Skip to main content

The Swan Riders

By Erin Bow

Margaret K. McElderry Books, 384 pages, $17.99

In the follow-up to last year's The Scorpion Rules (one of The Globe 100's Best Books of 2015), Canadian fantasy phenom Erin Bow dives head-first into sci-fi – and it's just as crazy smart and shocking as the first book. It's still 2563 AD and the world is still imploding. Greta, the main character, has become an AI – a frightening, invasive and torturous transformation that few survive. If she does, she'll be part of an elite group of human-robot hybrids that rule the planet. While The Scorpion Rules was a dystopia focusing on global upheaval and world politics, The Swan Riders is an examination of the upheaval of the self. Can AI and humanity co-exist, not just in the same world, but in the same body? Profound, unnerving and filled with tension, Bow just keeps outdoing herself.

Three Dark Crowns

By Kendare Blake

HarperTeen, 416 pages, $21.99

Teen triplet queens with magic powers try to kill each other off for monarchic supremacy in this opulent fantasy. Separated at age six, the queens were raised in different parts of the Land of Fennbirn with guardians helping them develop their powers; Katharine can ingest poison, Mirabella can control the elements and Arsinoe can control plants and animals. But only one can rule. The other two will die. While the competition propels the novel forward, watching each queen struggle with her power is painfully captivating. In the opening chapter, Katharine must sit down to a killer (literally) banquet of poisoned meats, candied scorpions and toxic mushrooms. It's stomach-churning, but impossible to stop reading. Royalty is hot stuff in YA right now (there are scores of titles with "crown" in them) but make time for this one: it's killer.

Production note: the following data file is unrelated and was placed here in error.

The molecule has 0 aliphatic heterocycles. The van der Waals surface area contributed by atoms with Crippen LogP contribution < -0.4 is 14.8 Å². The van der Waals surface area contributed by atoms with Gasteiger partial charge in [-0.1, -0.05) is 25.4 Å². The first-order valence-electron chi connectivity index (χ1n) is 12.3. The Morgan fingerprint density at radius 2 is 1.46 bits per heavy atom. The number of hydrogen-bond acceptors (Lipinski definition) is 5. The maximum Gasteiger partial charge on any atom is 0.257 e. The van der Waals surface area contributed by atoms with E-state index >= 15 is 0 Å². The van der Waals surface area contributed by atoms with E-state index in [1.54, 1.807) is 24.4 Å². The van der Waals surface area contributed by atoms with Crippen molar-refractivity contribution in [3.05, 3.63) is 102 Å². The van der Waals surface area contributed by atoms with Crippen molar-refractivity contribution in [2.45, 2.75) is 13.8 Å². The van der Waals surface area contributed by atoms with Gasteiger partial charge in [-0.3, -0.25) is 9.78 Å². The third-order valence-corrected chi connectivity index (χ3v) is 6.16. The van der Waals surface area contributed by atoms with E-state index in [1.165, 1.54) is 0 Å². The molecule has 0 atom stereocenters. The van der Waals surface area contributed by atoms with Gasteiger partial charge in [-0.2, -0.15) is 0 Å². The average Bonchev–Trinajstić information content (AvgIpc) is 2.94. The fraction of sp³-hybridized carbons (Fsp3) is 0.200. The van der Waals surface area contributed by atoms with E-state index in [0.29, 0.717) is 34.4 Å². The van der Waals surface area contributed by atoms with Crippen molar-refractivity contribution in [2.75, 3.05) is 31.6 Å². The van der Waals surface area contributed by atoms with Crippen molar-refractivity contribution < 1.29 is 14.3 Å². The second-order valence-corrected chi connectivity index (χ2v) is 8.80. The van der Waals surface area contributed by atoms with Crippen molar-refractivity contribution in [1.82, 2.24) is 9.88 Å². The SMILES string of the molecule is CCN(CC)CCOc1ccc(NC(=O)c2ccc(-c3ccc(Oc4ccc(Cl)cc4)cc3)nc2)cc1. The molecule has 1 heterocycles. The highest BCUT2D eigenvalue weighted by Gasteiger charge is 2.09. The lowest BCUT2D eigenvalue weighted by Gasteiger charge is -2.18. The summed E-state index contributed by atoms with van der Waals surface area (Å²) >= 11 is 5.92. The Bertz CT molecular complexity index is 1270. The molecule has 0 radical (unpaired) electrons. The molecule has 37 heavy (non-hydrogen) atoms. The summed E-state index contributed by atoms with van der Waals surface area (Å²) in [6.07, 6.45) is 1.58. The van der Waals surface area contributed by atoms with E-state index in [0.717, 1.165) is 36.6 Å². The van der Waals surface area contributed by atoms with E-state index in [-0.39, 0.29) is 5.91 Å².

The Reader

By Traci Chee

G.P. Putnam's Sons, 464 pages, $25.99

In Kelanna, reading is more than a privilege: It's a form of elite magic that people will kill for. In her YA debut, Traci Chee brings a fantasy thriller where written language barely exists. Young Sefia is blissfully unaware of the power of the strange, square object (a book) hidden in her home until her father is brutally murdered by mysterious people looking for it. Sefia must go on the run, book in tow, to save her own life. Years later, the now 16-year-old Sefia is bent on vengeance after another violent loss in her life. This is a bibliophile's dream plot and one of the few fantasies that will hold appeal for those that don't normally read the genre. Chee interweaves several other plots into Sefia's chase, creating a rich, layered world you won't want to escape.